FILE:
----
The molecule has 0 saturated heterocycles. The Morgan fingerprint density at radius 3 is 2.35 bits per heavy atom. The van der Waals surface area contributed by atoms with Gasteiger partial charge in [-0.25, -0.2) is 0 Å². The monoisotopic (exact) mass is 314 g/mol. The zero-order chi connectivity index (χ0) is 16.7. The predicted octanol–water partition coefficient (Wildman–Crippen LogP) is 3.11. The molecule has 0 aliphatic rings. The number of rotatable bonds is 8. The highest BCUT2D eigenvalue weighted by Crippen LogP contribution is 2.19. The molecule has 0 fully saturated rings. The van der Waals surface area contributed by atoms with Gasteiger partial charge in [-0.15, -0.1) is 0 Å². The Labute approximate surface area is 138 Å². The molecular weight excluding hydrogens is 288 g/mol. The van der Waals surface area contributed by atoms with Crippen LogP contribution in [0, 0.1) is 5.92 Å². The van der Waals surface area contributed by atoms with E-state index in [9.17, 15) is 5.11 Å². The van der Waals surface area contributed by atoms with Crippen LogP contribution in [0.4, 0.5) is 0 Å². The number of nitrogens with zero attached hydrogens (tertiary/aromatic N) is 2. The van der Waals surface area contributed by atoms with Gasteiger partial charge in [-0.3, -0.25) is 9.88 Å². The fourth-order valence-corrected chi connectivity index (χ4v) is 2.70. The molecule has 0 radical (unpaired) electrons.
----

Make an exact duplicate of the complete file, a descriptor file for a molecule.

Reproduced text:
The molecule has 0 saturated heterocycles. The Morgan fingerprint density at radius 3 is 2.35 bits per heavy atom. The van der Waals surface area contributed by atoms with Gasteiger partial charge in [-0.25, -0.2) is 0 Å². The monoisotopic (exact) mass is 314 g/mol. The zero-order chi connectivity index (χ0) is 16.7. The predicted octanol–water partition coefficient (Wildman–Crippen LogP) is 3.11. The molecule has 0 aliphatic rings. The number of rotatable bonds is 8. The highest BCUT2D eigenvalue weighted by Crippen LogP contribution is 2.19. The molecule has 0 fully saturated rings. The van der Waals surface area contributed by atoms with Gasteiger partial charge in [-0.15, -0.1) is 0 Å². The Labute approximate surface area is 138 Å². The molecular weight excluding hydrogens is 288 g/mol. The van der Waals surface area contributed by atoms with Crippen LogP contribution in [0, 0.1) is 5.92 Å². The van der Waals surface area contributed by atoms with E-state index in [9.17, 15) is 5.11 Å². The van der Waals surface area contributed by atoms with Crippen LogP contribution in [0.4, 0.5) is 0 Å². The number of nitrogens with zero attached hydrogens (tertiary/aromatic N) is 2. The van der Waals surface area contributed by atoms with Gasteiger partial charge in [-0.3, -0.25) is 9.88 Å². The fourth-order valence-corrected chi connectivity index (χ4v) is 2.70. The molecule has 0 radical (unpaired) electrons.